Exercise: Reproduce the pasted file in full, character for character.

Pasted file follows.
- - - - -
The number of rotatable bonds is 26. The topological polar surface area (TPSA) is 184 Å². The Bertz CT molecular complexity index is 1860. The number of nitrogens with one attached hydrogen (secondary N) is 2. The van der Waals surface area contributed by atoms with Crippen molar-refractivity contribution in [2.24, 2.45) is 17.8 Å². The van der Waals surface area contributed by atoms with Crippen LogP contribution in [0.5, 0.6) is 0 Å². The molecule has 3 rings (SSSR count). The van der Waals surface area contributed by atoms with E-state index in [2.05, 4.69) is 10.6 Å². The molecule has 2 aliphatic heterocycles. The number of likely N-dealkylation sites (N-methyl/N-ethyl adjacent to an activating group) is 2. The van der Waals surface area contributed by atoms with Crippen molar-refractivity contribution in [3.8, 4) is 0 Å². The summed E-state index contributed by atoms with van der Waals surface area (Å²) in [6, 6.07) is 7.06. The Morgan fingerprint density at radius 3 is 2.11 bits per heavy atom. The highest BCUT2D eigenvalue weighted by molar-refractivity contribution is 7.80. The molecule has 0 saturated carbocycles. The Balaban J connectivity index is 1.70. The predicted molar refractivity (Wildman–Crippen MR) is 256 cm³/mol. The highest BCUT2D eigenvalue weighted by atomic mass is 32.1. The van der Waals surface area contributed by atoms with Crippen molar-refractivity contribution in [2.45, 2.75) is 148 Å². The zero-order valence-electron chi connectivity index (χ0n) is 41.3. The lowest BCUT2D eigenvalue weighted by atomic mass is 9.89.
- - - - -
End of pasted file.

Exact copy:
The number of rotatable bonds is 26. The topological polar surface area (TPSA) is 184 Å². The Bertz CT molecular complexity index is 1860. The number of nitrogens with one attached hydrogen (secondary N) is 2. The van der Waals surface area contributed by atoms with Crippen molar-refractivity contribution in [2.24, 2.45) is 17.8 Å². The van der Waals surface area contributed by atoms with Crippen LogP contribution in [0.5, 0.6) is 0 Å². The molecule has 3 rings (SSSR count). The van der Waals surface area contributed by atoms with E-state index in [2.05, 4.69) is 10.6 Å². The molecule has 2 aliphatic heterocycles. The number of likely N-dealkylation sites (N-methyl/N-ethyl adjacent to an activating group) is 2. The van der Waals surface area contributed by atoms with Crippen molar-refractivity contribution in [3.8, 4) is 0 Å². The summed E-state index contributed by atoms with van der Waals surface area (Å²) in [6, 6.07) is 7.06. The Morgan fingerprint density at radius 3 is 2.11 bits per heavy atom. The highest BCUT2D eigenvalue weighted by molar-refractivity contribution is 7.80. The molecule has 0 saturated carbocycles. The Balaban J connectivity index is 1.70. The predicted molar refractivity (Wildman–Crippen MR) is 256 cm³/mol. The highest BCUT2D eigenvalue weighted by atomic mass is 32.1. The van der Waals surface area contributed by atoms with Crippen molar-refractivity contribution in [2.45, 2.75) is 148 Å². The zero-order valence-electron chi connectivity index (χ0n) is 41.3. The lowest BCUT2D eigenvalue weighted by atomic mass is 9.89.